Human resources executives are people, too, and as such they have biases. At their core, biases are not meant to be disruptive or malicious, experts say. Rather, they are a natural human survival mechanism used when faced with something new and unknown. Biases become a problem, however, when they go unchecked and impact your decisions at work, says talent management expert Shirley Davis, Ph.D., president of SDS Enterprises in Atlanta.
A 2007 “Corporate Leavers Survey” conducted by the Level Playing Field Institute and sponsored in part by Korn/Ferry International, the world’s largest executive search firm, shows that people of color are three times more likely than heterosexual Caucasian men and twice as likely as heterosexual Caucasian women to cite workplace unfairness as the only reason for leaving their employer. The first major review of its kind, the survey explored the effect of unfairness on an employee’s decision to leave, the financial cost to employers of this type of turnover, and what, if anything, employers could have done to prevent this trend. It polled 1,700 corporate professionals and managers who had voluntarily left their employers or volunteered for a layoff within the previous five years and found that unfair treatment of workers based on race, gender and sexual orientation costs U.S. employers $64 billion on an annual basis.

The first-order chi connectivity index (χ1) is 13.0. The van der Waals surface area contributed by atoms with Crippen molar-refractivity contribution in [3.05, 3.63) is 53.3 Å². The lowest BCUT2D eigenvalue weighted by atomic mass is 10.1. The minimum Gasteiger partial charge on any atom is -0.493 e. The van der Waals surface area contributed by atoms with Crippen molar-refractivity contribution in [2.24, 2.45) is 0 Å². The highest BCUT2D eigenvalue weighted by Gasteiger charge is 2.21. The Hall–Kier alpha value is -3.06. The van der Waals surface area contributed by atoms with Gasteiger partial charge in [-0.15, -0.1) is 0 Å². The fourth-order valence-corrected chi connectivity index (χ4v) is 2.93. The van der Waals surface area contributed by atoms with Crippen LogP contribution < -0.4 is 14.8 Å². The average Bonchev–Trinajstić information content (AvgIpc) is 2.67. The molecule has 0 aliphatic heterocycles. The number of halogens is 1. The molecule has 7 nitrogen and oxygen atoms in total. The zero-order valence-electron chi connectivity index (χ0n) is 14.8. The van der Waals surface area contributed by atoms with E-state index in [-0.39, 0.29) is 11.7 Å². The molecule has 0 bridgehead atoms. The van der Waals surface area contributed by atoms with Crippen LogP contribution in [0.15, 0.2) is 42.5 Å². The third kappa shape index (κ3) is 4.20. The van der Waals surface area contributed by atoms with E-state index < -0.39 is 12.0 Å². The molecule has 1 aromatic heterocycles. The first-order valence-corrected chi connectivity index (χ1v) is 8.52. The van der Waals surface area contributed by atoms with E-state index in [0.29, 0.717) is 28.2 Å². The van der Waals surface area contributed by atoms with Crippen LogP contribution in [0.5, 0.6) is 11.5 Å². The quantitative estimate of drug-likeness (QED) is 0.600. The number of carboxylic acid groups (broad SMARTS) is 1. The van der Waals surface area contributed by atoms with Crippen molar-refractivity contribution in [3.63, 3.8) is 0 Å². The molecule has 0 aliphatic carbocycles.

That’s a price tag “nearly equivalent to the 2006 combined revenues of Google, Goldman Sachs, Starbucks and Amazon or the gross domestic product of the 55th wealthiest country in the world,” the survey’s authors said in their executive summary. “Each year in this country, more than 2 million professionals and managers in today’s increasingly diverse workforce leave their jobs, pushed out by cumulative small comments, whispered jokes and not-so-funny emails.”
A hiring executive’s unchecked biases can affect who is hired or fired, and who gets a promotion, the coveted assignment or a favorable performance review. To help executives fight these biases, Davis, a former human resources senior leader and corporate executive at Fortune 50, 100 and 500 companies, counsels hiring managers and HR executives on strategies and solutions to promote a diverse workforce. At the same time, she counsels jobseekers to pay close attention to the kind of profile they present to the world.
“The first bias that you can encounter is when people look at your picture, see your name, the fraternity, sorority or nonprofit that you are involved with,” Davis says. “That’s why it is important that you have a very professional picture on professional networks, and that you keep the activities on your résumé to work-related activities.”
For executives, the best ways to fight biases is through education and recognition, she says. Davis offers the following tips on how to fight biases in the workplace.
1. Don’t judge people by their names.
2. Don’t judge people by their physical appearance.
3. Multiple people should be involved in the decision process to avoid bias.
4. Be aware of cultural differences. For example, Asian women are taught not to have a firm handshake.
5. Body language from different cultures means different things.
6. Recruiters need to spend more time with people who are different from them.
7. Respect religious differences.
8. Be willing to learn about new cultures.